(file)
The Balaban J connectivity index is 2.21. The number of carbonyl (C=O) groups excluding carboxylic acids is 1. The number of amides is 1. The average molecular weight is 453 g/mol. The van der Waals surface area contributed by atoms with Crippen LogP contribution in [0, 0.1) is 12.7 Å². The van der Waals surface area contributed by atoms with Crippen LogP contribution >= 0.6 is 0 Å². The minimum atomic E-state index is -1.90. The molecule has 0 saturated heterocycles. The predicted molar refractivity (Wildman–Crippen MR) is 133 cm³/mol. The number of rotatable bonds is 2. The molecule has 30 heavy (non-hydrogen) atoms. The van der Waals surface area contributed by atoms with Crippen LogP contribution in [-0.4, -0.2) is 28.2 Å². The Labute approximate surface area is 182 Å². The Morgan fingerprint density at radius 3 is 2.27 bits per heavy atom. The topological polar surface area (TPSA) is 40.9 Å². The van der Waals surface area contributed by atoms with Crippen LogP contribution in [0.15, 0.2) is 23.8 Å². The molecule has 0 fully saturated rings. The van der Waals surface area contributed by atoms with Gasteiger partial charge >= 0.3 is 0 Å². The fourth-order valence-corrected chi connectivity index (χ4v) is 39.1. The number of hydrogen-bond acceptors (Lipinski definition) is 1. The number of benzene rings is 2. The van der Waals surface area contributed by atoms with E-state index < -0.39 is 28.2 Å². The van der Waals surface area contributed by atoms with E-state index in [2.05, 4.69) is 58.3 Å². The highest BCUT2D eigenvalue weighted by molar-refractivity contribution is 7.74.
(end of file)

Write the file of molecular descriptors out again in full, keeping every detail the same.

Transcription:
The Balaban J connectivity index is 2.21. The number of carbonyl (C=O) groups excluding carboxylic acids is 1. The number of amides is 1. The average molecular weight is 453 g/mol. The van der Waals surface area contributed by atoms with Crippen LogP contribution in [0, 0.1) is 12.7 Å². The van der Waals surface area contributed by atoms with Crippen LogP contribution >= 0.6 is 0 Å². The minimum atomic E-state index is -1.90. The molecule has 0 saturated heterocycles. The predicted molar refractivity (Wildman–Crippen MR) is 133 cm³/mol. The number of rotatable bonds is 2. The molecule has 30 heavy (non-hydrogen) atoms. The van der Waals surface area contributed by atoms with Crippen LogP contribution in [-0.4, -0.2) is 28.2 Å². The Labute approximate surface area is 182 Å². The Morgan fingerprint density at radius 3 is 2.27 bits per heavy atom. The topological polar surface area (TPSA) is 40.9 Å². The van der Waals surface area contributed by atoms with Crippen LogP contribution in [0.15, 0.2) is 23.8 Å². The molecule has 0 fully saturated rings. The van der Waals surface area contributed by atoms with Gasteiger partial charge >= 0.3 is 0 Å². The fourth-order valence-corrected chi connectivity index (χ4v) is 39.1. The number of hydrogen-bond acceptors (Lipinski definition) is 1. The number of benzene rings is 2. The van der Waals surface area contributed by atoms with E-state index < -0.39 is 28.2 Å². The van der Waals surface area contributed by atoms with E-state index in [2.05, 4.69) is 58.3 Å². The highest BCUT2D eigenvalue weighted by molar-refractivity contribution is 7.74.